It's been a whirlwind year for Detroit-based artist and *Paid Actor founder Dessislava Terzieva.
Shortly after the debut of her Fidana exhibition last year, a multimedia exploration of the "absurd and obscure," Terzieva returned to her hometown of Sofia, Bulgaria, to fulfill an artist residency which drove her to travel to surrounding countries with her evolving art practice and identity in tow.
After returning to Detroit she was offered a spot at yet another artist-in-residence program — this time at the BedStuy Artist Residency in Brooklyn, where she continued her work and began to develop the hundreds of 35mm photographs she took while in Europe. When combined with family photos her father had recently discovered, Terzieva couldn't help but reflect on how she got to where she was, and more so, who she is still becoming.
"I so desperately wanted to be like the other kids, who went to Disneyland and drank Capri Suns. I went to Bulgaria and drank kefir, before it hit the shelves of Whole Foods," she says of her childhood. "It was like living in two worlds — at home we were Bulgarian, outside of the house we had to be American."
Terzieva came to America in 1997 with her parents and brother. She says that her 10-letter last name and her cultural background served as points of shame while trying to fit in among her peers. Following her return from her Brooklyn residency, Terzieva began to rediscover these feelings. She describes the longing to feel at home as being akin to muscle memory.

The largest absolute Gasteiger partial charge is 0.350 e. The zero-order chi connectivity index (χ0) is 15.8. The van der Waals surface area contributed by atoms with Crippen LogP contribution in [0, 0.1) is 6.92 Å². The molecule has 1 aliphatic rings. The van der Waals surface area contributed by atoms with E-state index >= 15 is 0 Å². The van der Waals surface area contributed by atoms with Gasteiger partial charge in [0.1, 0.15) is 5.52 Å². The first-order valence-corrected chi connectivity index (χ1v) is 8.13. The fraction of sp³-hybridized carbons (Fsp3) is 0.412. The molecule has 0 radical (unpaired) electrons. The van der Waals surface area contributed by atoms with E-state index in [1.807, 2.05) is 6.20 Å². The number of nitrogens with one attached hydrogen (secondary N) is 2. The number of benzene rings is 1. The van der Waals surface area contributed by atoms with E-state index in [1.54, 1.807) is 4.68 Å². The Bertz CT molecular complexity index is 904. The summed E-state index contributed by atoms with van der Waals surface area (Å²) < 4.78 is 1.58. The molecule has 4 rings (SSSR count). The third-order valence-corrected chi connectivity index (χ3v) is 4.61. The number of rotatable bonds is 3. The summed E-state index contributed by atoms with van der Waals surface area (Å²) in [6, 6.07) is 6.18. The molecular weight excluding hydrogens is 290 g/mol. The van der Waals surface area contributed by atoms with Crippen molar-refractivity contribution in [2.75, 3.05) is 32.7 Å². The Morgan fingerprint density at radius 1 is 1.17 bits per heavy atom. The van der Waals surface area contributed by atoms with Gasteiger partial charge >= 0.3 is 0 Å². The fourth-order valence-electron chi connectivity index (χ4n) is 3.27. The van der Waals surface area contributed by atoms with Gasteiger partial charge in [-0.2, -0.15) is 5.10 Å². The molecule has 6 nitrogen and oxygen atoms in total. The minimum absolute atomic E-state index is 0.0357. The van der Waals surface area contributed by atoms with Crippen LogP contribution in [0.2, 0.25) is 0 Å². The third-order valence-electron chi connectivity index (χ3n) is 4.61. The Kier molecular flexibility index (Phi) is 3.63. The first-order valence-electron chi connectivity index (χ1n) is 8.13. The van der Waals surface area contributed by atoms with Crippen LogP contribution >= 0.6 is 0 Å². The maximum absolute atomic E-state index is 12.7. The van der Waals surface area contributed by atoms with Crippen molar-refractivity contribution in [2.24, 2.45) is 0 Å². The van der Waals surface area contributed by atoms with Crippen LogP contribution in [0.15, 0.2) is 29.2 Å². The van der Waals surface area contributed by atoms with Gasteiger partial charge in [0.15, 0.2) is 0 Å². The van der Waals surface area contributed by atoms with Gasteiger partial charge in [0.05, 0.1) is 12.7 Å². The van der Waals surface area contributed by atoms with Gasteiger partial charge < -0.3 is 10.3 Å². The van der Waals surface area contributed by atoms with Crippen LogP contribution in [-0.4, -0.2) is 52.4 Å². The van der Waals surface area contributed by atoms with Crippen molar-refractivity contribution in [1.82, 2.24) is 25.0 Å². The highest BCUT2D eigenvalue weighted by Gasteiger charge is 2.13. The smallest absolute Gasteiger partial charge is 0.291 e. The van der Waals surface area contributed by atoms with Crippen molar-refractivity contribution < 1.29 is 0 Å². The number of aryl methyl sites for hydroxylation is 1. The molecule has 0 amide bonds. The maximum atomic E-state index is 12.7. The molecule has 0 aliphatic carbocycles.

"It is a common phenomenon for an immigrant to feel as if they are 'in between.' Never quite here, and no longer there. I had always felt this way," she says. "Not American enough for the Americans yet not Bulgarian enough for the Bulgarians. However, I have come to a new way of understanding."
Her latest exhibit, Proof of Identity, explores the difference between what has shaped Terzieva and what defines her. Though the series is described as reflecting a personal narrative composed of paintings, photography, installations, and performative art, she hopes this collection invites others to explore their own identity through the effects of "nostalgia, time, and distance on memory."
"One of the most important takeaways is seeing all the different versions of 'normal,' as it completely eliminates the notion of it being a concrete thing," she says of her observations as she traveled to more than 20 countries. "There is really no such thing as 'normal,' and there are so many ways to be alive and so many different ways to be a human."
The Proof of Identity opening reception is Saturday, April 20, at Oloman Next Door from 6 p.m.-9 p.m. and will remain on display through May 11; 10225 Joseph Campau Ave., Hamtramck.
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